Jose Childers

Document Type


Publication Date

Spring 2021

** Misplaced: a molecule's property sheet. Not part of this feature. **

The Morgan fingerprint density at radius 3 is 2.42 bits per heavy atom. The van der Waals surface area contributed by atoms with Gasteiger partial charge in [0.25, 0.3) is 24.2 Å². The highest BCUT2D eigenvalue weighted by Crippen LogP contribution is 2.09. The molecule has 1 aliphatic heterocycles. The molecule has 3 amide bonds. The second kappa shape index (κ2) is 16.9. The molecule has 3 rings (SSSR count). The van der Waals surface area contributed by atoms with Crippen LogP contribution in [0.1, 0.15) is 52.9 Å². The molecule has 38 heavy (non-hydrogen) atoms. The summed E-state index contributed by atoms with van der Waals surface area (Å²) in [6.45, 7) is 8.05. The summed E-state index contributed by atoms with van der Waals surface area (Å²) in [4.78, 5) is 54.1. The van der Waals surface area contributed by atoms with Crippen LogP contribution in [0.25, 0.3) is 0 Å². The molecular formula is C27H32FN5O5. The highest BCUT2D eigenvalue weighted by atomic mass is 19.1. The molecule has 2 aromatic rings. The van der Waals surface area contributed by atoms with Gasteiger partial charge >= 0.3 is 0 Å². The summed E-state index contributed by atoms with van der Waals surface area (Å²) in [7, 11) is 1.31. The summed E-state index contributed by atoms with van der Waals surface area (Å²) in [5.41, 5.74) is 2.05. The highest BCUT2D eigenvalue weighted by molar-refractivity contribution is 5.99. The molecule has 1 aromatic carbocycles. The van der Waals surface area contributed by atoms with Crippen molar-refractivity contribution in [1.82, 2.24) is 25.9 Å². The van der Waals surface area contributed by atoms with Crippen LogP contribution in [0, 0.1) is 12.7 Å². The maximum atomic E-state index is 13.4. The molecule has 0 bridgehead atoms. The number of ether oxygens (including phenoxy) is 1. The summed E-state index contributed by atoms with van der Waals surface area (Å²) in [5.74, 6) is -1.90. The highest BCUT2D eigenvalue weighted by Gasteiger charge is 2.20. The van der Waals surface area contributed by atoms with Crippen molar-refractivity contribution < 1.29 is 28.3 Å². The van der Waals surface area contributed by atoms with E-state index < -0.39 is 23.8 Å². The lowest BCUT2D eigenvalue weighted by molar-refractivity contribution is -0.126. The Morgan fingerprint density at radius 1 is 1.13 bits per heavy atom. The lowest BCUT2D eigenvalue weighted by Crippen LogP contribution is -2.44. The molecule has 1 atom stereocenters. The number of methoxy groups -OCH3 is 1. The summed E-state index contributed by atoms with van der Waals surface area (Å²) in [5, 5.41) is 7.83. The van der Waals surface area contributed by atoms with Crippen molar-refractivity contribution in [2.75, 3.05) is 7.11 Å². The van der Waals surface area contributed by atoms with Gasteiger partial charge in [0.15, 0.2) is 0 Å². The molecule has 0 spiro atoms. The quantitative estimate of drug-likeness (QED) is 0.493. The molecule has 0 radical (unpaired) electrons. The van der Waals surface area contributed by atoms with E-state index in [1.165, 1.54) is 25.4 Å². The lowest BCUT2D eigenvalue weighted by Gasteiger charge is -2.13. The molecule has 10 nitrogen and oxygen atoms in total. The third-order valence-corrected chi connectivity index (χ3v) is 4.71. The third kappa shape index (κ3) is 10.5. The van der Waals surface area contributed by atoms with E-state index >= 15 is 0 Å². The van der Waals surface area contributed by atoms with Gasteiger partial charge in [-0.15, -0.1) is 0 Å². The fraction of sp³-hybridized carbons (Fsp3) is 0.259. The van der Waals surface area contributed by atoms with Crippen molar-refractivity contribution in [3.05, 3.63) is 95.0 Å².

Telomeres are DNA structures located at the ends of linear chromosomes. They function, in part, to allow DNA ends to be copied before cells divide. Since the standard DNA replication machinery can’t fully copy telomeres, most eukaryotic cells require the vital ribonucleoprotein enzyme telomerase. Telomerase is composed of a TERT (telomerase reverse transcriptase protein) and telomerase RNA. As we age, telomeres shorten since most human cells do not express telomerase. If telomeres grow too short, it triggers a cell-cycle arrest known as senescence, which can ultimately result in cell death. On the other hand, >85% of human cancers show over-expression of telomerase, which is required for the uncontrolled cell division that is a hallmark of this disease. Interestingly, despite the importance of telomerase RNA, its structure and function is not well understood. To shed light on the correlation between telomere length and telomerase RNA structure, we devised a genetic screening strategy using the yeast Saccharomyces cerevisiae to identify novel gain-of-function (GOF) mutations in telomerase RNA. First, we transform a library of random telomerase RNA mutant plasmids into yeast. Then, we select for yeast that appear to have longer telomeres using a selectable marker in a sub-telomeric region. Finally, we rescue the plasmids and send them for sequencing to determine the mutations. To date, I have screened ~1000 colonies and identified ~10 putative GOF alleles. I am currently working to identify the mutations present in the putative GOF alleles. Identification of more active versions of telomerase RNA could ultimately lead to an understanding of enzyme function that lengthens telomeres and decreases the rate of aging.